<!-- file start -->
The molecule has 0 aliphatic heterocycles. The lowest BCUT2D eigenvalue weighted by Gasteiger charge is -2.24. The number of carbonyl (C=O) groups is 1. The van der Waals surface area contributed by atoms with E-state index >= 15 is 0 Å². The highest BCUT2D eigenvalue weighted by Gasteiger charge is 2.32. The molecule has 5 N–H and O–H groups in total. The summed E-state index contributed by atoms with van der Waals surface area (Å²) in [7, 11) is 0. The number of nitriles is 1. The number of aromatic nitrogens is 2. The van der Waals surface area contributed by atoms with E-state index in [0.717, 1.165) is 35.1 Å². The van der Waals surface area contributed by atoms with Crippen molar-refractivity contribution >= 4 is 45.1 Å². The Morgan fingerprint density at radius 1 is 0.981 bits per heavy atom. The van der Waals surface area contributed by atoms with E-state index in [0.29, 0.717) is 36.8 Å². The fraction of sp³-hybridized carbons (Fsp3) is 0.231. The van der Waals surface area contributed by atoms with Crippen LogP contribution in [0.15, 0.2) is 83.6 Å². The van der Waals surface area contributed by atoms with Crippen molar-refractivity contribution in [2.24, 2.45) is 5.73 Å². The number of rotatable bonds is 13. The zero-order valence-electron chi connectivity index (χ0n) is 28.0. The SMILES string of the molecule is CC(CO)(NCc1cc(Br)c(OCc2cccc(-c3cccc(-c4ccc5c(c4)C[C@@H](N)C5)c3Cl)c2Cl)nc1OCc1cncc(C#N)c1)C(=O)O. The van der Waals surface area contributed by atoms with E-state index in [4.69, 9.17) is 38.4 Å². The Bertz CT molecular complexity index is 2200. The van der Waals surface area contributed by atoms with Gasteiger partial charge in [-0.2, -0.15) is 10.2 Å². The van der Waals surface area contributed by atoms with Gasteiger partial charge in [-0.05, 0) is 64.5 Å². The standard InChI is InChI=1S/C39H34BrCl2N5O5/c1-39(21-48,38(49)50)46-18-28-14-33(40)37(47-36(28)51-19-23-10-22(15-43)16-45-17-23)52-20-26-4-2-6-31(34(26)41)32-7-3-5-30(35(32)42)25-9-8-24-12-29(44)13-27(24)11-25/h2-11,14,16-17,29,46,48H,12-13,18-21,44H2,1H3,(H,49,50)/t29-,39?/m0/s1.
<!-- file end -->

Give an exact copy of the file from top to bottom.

The molecule has 0 aliphatic heterocycles. The lowest BCUT2D eigenvalue weighted by Gasteiger charge is -2.24. The number of carbonyl (C=O) groups is 1. The van der Waals surface area contributed by atoms with E-state index >= 15 is 0 Å². The highest BCUT2D eigenvalue weighted by Gasteiger charge is 2.32. The molecule has 5 N–H and O–H groups in total. The summed E-state index contributed by atoms with van der Waals surface area (Å²) in [7, 11) is 0. The number of nitriles is 1. The number of aromatic nitrogens is 2. The van der Waals surface area contributed by atoms with E-state index in [0.717, 1.165) is 35.1 Å². The van der Waals surface area contributed by atoms with Crippen molar-refractivity contribution >= 4 is 45.1 Å². The Morgan fingerprint density at radius 1 is 0.981 bits per heavy atom. The van der Waals surface area contributed by atoms with E-state index in [0.29, 0.717) is 36.8 Å². The fraction of sp³-hybridized carbons (Fsp3) is 0.231. The van der Waals surface area contributed by atoms with Crippen LogP contribution in [0.15, 0.2) is 83.6 Å². The van der Waals surface area contributed by atoms with Crippen molar-refractivity contribution in [2.24, 2.45) is 5.73 Å². The number of rotatable bonds is 13. The zero-order valence-electron chi connectivity index (χ0n) is 28.0. The SMILES string of the molecule is CC(CO)(NCc1cc(Br)c(OCc2cccc(-c3cccc(-c4ccc5c(c4)C[C@@H](N)C5)c3Cl)c2Cl)nc1OCc1cncc(C#N)c1)C(=O)O. The van der Waals surface area contributed by atoms with E-state index in [4.69, 9.17) is 38.4 Å². The Bertz CT molecular complexity index is 2200. The van der Waals surface area contributed by atoms with Gasteiger partial charge in [-0.2, -0.15) is 10.2 Å². The van der Waals surface area contributed by atoms with Gasteiger partial charge in [-0.05, 0) is 64.5 Å². The standard InChI is InChI=1S/C39H34BrCl2N5O5/c1-39(21-48,38(49)50)46-18-28-14-33(40)37(47-36(28)51-19-23-10-22(15-43)16-45-17-23)52-20-26-4-2-6-31(34(26)41)32-7-3-5-30(35(32)42)25-9-8-24-12-29(44)13-27(24)11-25/h2-11,14,16-17,29,46,48H,12-13,18-21,44H2,1H3,(H,49,50)/t29-,39?/m0/s1.